Intake Of Phthalate-tainted Foods And Microalbuminuria In Children: The 2011 Taiwan Food Scandal | 41371
Journal of Community Medicine & Health Education
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A major threat to public health involving phthalate-tainted foodstuffs occurred in Taiwan in 2011. Phthalates, mainly di-(2-
ethylhexyl) phthalate (DEHP), were intentionally added to several categories of food commonly consumed by children. We
investigated the relationship between intake of the phthalate-tainted foods and renal function in children. Children aged ≤ 10 years
with possible phthalate exposure were enrolled between August 2012 and January 2013. Questionnaires were used to collect details of
exposure to phthalate-tainted foodstuffs, and blood and urine samples were collected for clinical biochemical workups. The clinical
biomarkers of renal injury, including urinary microalbumin, N-acetyl-beta-D-glucosaminidase (NAG), and β2-microglobulin, were
measured. Exposure was categorized based on recommended tolerable daily intake level defined by the U.S. Environmental Protection
Agency (0.02 mg/kg/day) and the European Food Safety Authority (0.05 mg/kg/day). We analyzed intake and renal function of 184
children whose intake of DEHP-tainted foods was known. Higher exposure to DEHP-tainted foods was significantly associated with
increased risk for microalbuminuria (> 3.5 mg/mmol creatinine) (P = 0.02). Children in the high exposure group (daily DEHP intake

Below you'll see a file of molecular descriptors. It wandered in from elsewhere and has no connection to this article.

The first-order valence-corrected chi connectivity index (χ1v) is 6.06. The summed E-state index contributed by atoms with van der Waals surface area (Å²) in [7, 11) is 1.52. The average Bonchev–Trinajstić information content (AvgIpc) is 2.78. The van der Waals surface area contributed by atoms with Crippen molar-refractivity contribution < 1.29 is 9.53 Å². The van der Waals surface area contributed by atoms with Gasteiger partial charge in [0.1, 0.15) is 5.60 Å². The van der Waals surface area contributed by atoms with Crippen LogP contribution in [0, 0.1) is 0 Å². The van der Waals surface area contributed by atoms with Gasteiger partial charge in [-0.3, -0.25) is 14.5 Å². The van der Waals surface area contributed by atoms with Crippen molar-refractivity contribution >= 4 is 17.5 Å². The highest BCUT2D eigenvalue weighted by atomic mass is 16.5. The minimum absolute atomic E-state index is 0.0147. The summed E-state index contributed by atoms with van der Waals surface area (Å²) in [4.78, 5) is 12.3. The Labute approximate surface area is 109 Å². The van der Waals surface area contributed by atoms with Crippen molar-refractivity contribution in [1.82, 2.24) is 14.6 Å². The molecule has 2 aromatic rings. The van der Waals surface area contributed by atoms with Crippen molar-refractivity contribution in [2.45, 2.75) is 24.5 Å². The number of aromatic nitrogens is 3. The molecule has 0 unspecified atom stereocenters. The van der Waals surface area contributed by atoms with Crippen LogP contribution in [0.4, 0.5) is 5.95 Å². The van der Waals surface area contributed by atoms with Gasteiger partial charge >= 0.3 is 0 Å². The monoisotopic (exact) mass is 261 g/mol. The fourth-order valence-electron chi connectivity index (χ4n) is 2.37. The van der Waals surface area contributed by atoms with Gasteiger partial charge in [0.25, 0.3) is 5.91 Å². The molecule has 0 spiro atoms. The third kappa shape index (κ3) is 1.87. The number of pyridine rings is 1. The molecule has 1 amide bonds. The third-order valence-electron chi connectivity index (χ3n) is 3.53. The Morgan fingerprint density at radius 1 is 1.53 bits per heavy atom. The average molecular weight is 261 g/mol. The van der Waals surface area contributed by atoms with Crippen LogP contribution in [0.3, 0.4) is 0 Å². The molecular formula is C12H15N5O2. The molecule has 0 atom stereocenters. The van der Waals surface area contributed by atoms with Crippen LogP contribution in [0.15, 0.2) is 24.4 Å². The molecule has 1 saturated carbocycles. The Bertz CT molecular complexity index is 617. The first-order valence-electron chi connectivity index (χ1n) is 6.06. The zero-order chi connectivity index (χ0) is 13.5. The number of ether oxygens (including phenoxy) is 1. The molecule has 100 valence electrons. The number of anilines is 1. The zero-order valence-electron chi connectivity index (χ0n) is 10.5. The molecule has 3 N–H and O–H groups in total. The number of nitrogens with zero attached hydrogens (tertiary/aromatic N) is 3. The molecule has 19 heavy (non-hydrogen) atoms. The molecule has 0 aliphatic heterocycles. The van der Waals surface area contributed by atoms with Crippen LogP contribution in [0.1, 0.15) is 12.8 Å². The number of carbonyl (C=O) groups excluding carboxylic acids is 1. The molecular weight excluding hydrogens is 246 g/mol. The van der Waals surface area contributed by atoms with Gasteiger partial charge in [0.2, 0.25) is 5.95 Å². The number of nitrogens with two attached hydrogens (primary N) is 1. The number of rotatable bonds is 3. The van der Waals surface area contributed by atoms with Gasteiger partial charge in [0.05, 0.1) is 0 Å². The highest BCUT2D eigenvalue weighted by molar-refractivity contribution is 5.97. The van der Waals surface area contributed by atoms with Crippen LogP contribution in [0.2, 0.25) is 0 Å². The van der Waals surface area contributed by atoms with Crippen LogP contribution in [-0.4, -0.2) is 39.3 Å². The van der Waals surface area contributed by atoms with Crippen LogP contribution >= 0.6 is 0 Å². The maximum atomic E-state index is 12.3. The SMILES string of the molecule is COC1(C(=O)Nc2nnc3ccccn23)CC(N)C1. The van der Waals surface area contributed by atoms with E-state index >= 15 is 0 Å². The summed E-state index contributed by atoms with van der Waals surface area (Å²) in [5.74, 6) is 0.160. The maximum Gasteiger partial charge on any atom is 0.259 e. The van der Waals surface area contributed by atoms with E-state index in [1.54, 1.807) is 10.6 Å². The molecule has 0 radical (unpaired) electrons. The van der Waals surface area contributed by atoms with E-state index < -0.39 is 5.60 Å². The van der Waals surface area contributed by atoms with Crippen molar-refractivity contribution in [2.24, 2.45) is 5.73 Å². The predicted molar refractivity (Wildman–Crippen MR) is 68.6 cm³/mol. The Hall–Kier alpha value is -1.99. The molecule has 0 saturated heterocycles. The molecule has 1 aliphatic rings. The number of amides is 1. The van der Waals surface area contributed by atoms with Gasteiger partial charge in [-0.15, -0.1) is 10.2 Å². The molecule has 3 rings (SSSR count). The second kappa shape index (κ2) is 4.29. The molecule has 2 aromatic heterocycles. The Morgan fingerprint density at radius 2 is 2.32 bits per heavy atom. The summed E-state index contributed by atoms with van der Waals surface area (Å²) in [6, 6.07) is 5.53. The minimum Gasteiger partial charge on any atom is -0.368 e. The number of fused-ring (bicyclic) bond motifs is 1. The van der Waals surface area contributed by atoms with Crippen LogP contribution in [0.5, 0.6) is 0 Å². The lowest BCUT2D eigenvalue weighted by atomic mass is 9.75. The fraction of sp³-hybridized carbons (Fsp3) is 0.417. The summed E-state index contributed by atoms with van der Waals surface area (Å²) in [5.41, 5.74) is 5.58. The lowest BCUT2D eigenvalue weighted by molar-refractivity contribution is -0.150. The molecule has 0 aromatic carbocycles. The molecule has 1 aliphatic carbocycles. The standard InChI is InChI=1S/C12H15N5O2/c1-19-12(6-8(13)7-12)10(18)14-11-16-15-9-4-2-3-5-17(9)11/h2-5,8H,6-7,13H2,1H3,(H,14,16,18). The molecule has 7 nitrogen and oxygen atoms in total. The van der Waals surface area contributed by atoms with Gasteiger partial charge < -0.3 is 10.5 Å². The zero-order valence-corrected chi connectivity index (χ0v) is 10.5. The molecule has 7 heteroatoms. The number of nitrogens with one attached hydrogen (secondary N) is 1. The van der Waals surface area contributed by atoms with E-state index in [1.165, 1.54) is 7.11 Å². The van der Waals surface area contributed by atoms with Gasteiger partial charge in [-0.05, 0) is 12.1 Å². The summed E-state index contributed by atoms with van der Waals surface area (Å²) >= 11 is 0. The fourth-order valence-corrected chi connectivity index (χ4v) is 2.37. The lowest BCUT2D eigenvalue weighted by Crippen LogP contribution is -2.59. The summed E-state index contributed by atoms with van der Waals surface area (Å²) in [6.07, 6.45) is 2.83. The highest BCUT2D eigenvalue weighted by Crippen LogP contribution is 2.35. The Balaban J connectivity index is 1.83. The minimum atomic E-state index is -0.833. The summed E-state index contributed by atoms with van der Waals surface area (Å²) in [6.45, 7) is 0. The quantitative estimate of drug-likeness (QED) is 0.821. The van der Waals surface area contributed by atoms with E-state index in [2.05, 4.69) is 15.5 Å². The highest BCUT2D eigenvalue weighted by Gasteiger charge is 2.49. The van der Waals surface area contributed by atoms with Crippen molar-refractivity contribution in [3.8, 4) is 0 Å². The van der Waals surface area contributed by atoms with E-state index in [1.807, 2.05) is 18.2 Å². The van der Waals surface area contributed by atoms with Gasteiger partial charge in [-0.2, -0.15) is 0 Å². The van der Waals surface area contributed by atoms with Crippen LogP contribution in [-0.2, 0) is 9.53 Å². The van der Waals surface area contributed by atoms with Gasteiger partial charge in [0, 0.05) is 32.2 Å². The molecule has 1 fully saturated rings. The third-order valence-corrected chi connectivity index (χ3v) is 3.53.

(DDI) > 0.05 mg/kg/day) had 10.395 times the risk of microalbuminuria than the low exposure group (DDI ≤ 0.02 and > 0 mg/kg/
day) and no exposure groups (95% CI = 1.096-98.580, P = 0.04) combined after adjustment. We conclude intake of DEHP from
phthalate-tainted foods is a potential risk factor for microalbuminuria, a marker of glomerular injury in children. In this talk, I will
also present the course of this incident and government response and management of the crisis.
Ming-Tsang Wu has completed his MD from Chung Shan Medical University in Taiwan and PhD from Harvard School of Public Health in the USA. He is a full professor in the Department of Public Health and the Director in Research Center for Environmental Medicine, Kaohsiung Medicine University, Taiwan. His major research interest is on the interactive effects of environmental and occupational exposures, genetic factors, and biomarkers on the health outcomes.